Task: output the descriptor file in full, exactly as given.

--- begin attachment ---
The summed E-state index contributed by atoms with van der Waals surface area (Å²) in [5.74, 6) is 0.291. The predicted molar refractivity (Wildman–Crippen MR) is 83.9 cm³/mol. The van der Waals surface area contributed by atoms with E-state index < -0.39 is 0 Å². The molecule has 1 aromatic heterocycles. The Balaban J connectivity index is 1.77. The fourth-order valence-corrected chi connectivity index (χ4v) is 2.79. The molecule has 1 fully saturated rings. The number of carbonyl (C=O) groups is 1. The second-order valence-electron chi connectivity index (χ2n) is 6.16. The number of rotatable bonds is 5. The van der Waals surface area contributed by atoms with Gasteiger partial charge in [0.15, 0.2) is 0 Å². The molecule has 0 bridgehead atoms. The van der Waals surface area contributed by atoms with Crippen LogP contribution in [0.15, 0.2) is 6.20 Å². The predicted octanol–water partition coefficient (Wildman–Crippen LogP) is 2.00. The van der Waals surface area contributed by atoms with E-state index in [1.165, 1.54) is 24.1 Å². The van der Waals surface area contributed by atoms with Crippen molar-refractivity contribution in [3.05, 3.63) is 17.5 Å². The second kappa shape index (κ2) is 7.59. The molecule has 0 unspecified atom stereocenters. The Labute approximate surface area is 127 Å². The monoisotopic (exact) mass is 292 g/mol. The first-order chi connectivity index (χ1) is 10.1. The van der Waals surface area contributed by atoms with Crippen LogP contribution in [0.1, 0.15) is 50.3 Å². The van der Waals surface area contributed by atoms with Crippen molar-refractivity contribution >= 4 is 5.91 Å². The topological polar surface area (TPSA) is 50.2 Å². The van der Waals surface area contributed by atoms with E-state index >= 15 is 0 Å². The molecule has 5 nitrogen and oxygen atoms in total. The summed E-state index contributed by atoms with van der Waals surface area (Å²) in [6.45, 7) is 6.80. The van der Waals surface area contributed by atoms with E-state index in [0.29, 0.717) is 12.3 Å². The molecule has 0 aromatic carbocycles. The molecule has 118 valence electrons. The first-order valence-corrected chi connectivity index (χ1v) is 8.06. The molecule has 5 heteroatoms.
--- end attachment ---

The summed E-state index contributed by atoms with van der Waals surface area (Å²) in [5.74, 6) is 0.291. The predicted molar refractivity (Wildman–Crippen MR) is 83.9 cm³/mol. The van der Waals surface area contributed by atoms with E-state index < -0.39 is 0 Å². The molecule has 1 aromatic heterocycles. The Balaban J connectivity index is 1.77. The fourth-order valence-corrected chi connectivity index (χ4v) is 2.79. The molecule has 1 fully saturated rings. The number of carbonyl (C=O) groups is 1. The second-order valence-electron chi connectivity index (χ2n) is 6.16. The number of rotatable bonds is 5. The van der Waals surface area contributed by atoms with Gasteiger partial charge in [0.15, 0.2) is 0 Å². The molecule has 0 bridgehead atoms. The van der Waals surface area contributed by atoms with Crippen LogP contribution in [0.15, 0.2) is 6.20 Å². The predicted octanol–water partition coefficient (Wildman–Crippen LogP) is 2.00. The van der Waals surface area contributed by atoms with E-state index in [1.165, 1.54) is 24.1 Å². The van der Waals surface area contributed by atoms with Crippen molar-refractivity contribution in [3.05, 3.63) is 17.5 Å². The second kappa shape index (κ2) is 7.59. The molecule has 0 unspecified atom stereocenters. The Labute approximate surface area is 127 Å². The monoisotopic (exact) mass is 292 g/mol. The first-order chi connectivity index (χ1) is 10.1. The van der Waals surface area contributed by atoms with Crippen LogP contribution in [0.1, 0.15) is 50.3 Å². The van der Waals surface area contributed by atoms with Crippen molar-refractivity contribution >= 4 is 5.91 Å². The topological polar surface area (TPSA) is 50.2 Å². The van der Waals surface area contributed by atoms with E-state index >= 15 is 0 Å². The molecule has 5 nitrogen and oxygen atoms in total. The summed E-state index contributed by atoms with van der Waals surface area (Å²) in [6.45, 7) is 6.80. The van der Waals surface area contributed by atoms with E-state index in [0.29, 0.717) is 12.3 Å². The molecule has 0 aromatic carbocycles. The molecule has 118 valence electrons. The first-order valence-corrected chi connectivity index (χ1v) is 8.06. The molecule has 5 heteroatoms.